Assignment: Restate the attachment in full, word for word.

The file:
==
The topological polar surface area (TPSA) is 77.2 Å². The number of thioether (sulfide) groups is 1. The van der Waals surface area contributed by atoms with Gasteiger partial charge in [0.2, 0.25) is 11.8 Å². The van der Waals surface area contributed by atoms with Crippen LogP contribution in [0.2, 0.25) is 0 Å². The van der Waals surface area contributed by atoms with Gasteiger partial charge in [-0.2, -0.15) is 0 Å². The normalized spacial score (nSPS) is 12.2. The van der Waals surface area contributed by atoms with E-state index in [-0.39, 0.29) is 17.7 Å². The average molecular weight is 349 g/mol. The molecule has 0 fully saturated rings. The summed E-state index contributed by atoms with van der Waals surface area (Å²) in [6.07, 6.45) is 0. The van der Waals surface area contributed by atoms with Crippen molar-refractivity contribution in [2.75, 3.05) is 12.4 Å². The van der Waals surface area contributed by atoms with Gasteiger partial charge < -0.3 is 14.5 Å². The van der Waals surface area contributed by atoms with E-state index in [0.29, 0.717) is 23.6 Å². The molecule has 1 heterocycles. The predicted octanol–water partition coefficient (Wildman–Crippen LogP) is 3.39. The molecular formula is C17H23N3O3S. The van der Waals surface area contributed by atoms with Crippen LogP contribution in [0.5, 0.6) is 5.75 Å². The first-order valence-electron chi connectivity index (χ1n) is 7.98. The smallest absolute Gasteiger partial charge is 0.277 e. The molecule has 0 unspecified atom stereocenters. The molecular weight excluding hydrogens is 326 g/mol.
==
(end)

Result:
The topological polar surface area (TPSA) is 77.2 Å². The number of thioether (sulfide) groups is 1. The van der Waals surface area contributed by atoms with Gasteiger partial charge in [0.2, 0.25) is 11.8 Å². The van der Waals surface area contributed by atoms with Crippen LogP contribution in [0.2, 0.25) is 0 Å². The van der Waals surface area contributed by atoms with Gasteiger partial charge in [-0.2, -0.15) is 0 Å². The normalized spacial score (nSPS) is 12.2. The van der Waals surface area contributed by atoms with E-state index in [-0.39, 0.29) is 17.7 Å². The average molecular weight is 349 g/mol. The molecule has 0 fully saturated rings. The summed E-state index contributed by atoms with van der Waals surface area (Å²) in [6.07, 6.45) is 0. The van der Waals surface area contributed by atoms with Crippen molar-refractivity contribution in [2.75, 3.05) is 12.4 Å². The van der Waals surface area contributed by atoms with Gasteiger partial charge < -0.3 is 14.5 Å². The van der Waals surface area contributed by atoms with E-state index in [0.29, 0.717) is 23.6 Å². The molecule has 1 heterocycles. The predicted octanol–water partition coefficient (Wildman–Crippen LogP) is 3.39. The molecular formula is C17H23N3O3S. The van der Waals surface area contributed by atoms with Crippen LogP contribution in [0.5, 0.6) is 5.75 Å². The first-order valence-electron chi connectivity index (χ1n) is 7.98. The smallest absolute Gasteiger partial charge is 0.277 e. The molecule has 0 unspecified atom stereocenters. The molecular weight excluding hydrogens is 326 g/mol.